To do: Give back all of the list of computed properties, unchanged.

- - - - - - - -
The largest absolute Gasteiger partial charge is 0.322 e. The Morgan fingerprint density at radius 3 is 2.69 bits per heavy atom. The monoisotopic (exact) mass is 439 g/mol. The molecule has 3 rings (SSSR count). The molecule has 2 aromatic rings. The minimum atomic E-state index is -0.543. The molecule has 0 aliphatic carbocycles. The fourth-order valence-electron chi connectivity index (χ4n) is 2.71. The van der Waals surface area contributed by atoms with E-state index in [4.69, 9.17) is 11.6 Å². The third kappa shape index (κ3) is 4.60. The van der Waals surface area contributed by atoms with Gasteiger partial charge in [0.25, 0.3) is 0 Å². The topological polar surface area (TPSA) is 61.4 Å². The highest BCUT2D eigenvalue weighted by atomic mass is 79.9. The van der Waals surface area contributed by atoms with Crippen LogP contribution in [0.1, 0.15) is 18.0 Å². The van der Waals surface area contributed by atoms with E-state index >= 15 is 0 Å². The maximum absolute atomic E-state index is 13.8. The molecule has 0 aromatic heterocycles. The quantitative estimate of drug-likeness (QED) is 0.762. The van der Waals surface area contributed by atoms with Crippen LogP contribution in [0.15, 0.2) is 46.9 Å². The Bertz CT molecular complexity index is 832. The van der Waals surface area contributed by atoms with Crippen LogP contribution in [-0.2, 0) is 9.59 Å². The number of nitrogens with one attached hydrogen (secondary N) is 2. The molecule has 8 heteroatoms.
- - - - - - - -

The largest absolute Gasteiger partial charge is 0.322 e. The Morgan fingerprint density at radius 3 is 2.69 bits per heavy atom. The monoisotopic (exact) mass is 439 g/mol. The molecule has 3 rings (SSSR count). The molecule has 2 aromatic rings. The minimum atomic E-state index is -0.543. The molecule has 0 aliphatic carbocycles. The fourth-order valence-electron chi connectivity index (χ4n) is 2.71. The van der Waals surface area contributed by atoms with E-state index in [4.69, 9.17) is 11.6 Å². The third kappa shape index (κ3) is 4.60. The van der Waals surface area contributed by atoms with Gasteiger partial charge in [0.25, 0.3) is 0 Å². The topological polar surface area (TPSA) is 61.4 Å². The highest BCUT2D eigenvalue weighted by atomic mass is 79.9. The van der Waals surface area contributed by atoms with Crippen LogP contribution in [0.1, 0.15) is 18.0 Å². The van der Waals surface area contributed by atoms with E-state index >= 15 is 0 Å². The maximum absolute atomic E-state index is 13.8. The molecule has 0 aromatic heterocycles. The quantitative estimate of drug-likeness (QED) is 0.762. The van der Waals surface area contributed by atoms with Crippen LogP contribution in [0.15, 0.2) is 46.9 Å². The Bertz CT molecular complexity index is 832. The van der Waals surface area contributed by atoms with Crippen LogP contribution in [-0.2, 0) is 9.59 Å². The number of nitrogens with one attached hydrogen (secondary N) is 2. The molecule has 8 heteroatoms.